Black History Month: Reflections on Race and Rhetoric
Recently, I was honored being the keynote speaker at the local Dr. Martin Luther King, Jr. Breakfast Celebration. Since the breakfast, I have had several follow-up conversations with individuals who were in attendance, including a conversation with Judy Kingsbury, my “boss” (officially the executive assistant to the RCTC President). Judy and I often have deep, courageous discussions about varying topics, including race. Our thinking and perspectives are often fashioned through the lenses of our individual life experiences. I encourage you to not shy away from having those types of conversations as they are important in understanding various issues, like race.
Race sets groups of people apart based on certain traits all shared by that group. For instance, a person’s skin color or the texture of their hair. Did you know that today’s biologists do not recognize race as a biologically valid classification because there are more genetic variations within groups than between them? According to a 2002 study by Stanford University scientists, the genetic similarity between one human and another is 99.9 percent. That means it doesn’t matter if your ancestors came from Nigeria or Norway, genetically, we are only different by .1 percent.
Several years ago, there was a documentary entitled, “Race, The Power of an Illusion.” The documentary argues that race is an illusion, made up to separate and divide people, not unite them. All of this makes me wonder why, in 2019, does “race” still separate us. How alike or how different are we really? Whether you’re a man or woman, or you have European, Asian, or African ancestries, how different are we? Regardless of what you think, you are not much different than any other human being on planet earth.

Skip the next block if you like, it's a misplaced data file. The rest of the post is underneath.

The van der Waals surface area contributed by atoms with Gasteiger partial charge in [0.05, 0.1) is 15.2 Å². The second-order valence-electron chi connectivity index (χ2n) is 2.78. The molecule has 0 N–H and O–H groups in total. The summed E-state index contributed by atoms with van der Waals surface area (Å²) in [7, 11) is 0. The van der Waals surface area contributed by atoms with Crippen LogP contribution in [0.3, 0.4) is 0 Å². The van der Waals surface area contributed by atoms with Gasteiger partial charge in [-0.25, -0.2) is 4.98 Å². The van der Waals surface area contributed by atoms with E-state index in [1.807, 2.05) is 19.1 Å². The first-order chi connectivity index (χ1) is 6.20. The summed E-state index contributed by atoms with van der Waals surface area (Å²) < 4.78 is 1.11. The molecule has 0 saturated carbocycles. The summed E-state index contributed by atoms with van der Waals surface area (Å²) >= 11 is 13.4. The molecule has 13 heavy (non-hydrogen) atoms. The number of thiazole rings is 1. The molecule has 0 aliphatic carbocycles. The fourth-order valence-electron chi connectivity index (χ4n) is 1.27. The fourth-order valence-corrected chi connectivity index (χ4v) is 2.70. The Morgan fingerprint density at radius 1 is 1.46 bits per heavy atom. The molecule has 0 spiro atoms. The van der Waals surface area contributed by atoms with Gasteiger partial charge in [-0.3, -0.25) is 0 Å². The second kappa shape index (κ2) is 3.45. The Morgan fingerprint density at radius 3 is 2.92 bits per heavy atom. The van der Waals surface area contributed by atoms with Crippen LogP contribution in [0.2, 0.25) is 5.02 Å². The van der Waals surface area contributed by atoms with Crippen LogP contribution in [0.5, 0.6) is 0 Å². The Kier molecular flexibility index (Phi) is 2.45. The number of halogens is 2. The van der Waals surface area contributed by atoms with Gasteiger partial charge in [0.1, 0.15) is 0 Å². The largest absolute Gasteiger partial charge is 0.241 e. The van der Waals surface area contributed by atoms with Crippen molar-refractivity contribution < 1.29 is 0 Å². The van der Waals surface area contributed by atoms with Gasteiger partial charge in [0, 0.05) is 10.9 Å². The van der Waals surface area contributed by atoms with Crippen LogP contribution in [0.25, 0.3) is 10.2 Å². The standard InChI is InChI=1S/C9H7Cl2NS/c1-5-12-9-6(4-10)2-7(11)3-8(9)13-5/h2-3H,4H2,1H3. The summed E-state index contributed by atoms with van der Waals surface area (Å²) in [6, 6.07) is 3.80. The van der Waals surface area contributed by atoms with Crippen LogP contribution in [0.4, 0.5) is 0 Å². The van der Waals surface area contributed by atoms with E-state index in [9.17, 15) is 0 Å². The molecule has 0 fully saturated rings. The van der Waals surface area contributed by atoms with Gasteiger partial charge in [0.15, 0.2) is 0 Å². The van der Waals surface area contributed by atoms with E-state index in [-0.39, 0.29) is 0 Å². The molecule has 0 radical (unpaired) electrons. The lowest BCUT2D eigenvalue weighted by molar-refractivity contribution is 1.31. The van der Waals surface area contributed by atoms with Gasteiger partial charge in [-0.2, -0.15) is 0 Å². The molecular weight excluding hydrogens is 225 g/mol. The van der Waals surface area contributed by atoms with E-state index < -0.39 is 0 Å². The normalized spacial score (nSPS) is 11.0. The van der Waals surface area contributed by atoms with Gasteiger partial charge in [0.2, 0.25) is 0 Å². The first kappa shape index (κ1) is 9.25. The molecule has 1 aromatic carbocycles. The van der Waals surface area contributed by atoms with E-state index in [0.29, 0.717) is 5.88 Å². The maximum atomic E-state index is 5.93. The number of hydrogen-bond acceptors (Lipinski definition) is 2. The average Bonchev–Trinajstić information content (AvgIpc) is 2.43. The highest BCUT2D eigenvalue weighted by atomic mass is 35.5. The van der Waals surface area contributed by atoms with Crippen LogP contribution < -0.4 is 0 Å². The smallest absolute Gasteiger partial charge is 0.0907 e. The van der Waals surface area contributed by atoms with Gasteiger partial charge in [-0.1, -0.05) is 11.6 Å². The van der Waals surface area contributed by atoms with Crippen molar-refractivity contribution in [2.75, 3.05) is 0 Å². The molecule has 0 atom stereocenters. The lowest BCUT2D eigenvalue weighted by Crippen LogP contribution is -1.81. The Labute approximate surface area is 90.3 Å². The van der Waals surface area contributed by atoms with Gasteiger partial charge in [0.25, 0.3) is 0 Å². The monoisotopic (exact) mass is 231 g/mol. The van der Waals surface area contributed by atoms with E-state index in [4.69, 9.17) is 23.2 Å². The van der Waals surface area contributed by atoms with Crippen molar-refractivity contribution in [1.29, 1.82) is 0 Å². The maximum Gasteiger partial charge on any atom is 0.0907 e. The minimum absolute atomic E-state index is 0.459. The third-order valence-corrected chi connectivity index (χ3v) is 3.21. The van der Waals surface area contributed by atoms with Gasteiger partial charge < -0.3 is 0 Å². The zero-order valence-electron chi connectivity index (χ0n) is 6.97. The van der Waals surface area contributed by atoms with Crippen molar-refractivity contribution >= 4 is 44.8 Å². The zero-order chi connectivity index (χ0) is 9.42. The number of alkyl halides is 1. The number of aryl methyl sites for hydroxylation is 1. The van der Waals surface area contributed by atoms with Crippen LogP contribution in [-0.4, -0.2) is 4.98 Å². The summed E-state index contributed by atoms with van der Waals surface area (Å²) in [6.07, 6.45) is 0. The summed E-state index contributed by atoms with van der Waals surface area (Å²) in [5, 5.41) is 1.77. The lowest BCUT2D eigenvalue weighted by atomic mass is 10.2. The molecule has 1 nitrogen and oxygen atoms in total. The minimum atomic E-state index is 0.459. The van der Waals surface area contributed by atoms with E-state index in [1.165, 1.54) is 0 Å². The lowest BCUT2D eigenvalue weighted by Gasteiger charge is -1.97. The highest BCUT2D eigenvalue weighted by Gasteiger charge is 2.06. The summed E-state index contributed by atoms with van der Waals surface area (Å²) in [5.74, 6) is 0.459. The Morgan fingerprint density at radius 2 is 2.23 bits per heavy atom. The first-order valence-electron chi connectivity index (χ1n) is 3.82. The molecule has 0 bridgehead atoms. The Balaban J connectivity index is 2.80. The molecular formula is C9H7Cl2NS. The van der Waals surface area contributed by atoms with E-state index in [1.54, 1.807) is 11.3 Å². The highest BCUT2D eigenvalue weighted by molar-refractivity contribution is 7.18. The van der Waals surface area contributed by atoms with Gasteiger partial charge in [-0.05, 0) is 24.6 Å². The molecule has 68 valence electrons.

My first administrative job in higher education was when I was hired as an associate dean at a community college. One person on the search committee was vicious toward me during the interview process and somewhat indifferent with me after I was hired. We are now friends.
This individual told me the only reason I was hired was because I was black. For whatever reason, her words were unsettling with my soul. I went to the director of human resources and had a direct conversation with him.
I asked, “Please tell me the truth, was I only selected because I was black?”
He told me “Absolutely not.”
He said I was hired because I was the best candidate. His words meant a lot to me. In Edgar Allen Poe’s work, “The Power of Words,” he writes “Did there not cross your mind some thought of the physical power of words? Is not every word an impulse on the air?”
One person’s words made me feel hurt; the other person’s words helped heal my hurt. Our words reflect our innermost thoughts, feelings, beliefs and actions or nonactions toward others. Whatever a person thinks in their heart, so are they. Please be careful how we speak to each other, as words are powerful.
All of us have biases. Most of these biases are from ignorance from not making the effort to spend time with people who are different from us because of their race (illusion), religion, or sexual orientation. I believe that also holds true in the workplace. The differences between us are minute. Faculty in liberal arts are less than .1 percent different than faculty in career and technical programs. The similarities of those working in student affairs almost mirror those working in facilities. Our daily tasks may be different, but we are not. We’re all here for the same reason at the end of the day.
Our forefathers may not have realized their words, “We hold these truths to be self-evident, that all men are created equal. . . ” would be as relevant today as they were in the 1700s, but they are. All men and women are created equally. We’re all brothers and sisters at RCTC. As I often preach “team” and “family,” we must be ready as a unit to do what it takes to educate the next workforce generation. And, with February being designated Black History Month, I encourage you to attend some of the events scheduled for the month.
And remember: “We are more alike, my friends, than we are unalike,” according to Maya Angelou.
RCTC President Jeffery Boyd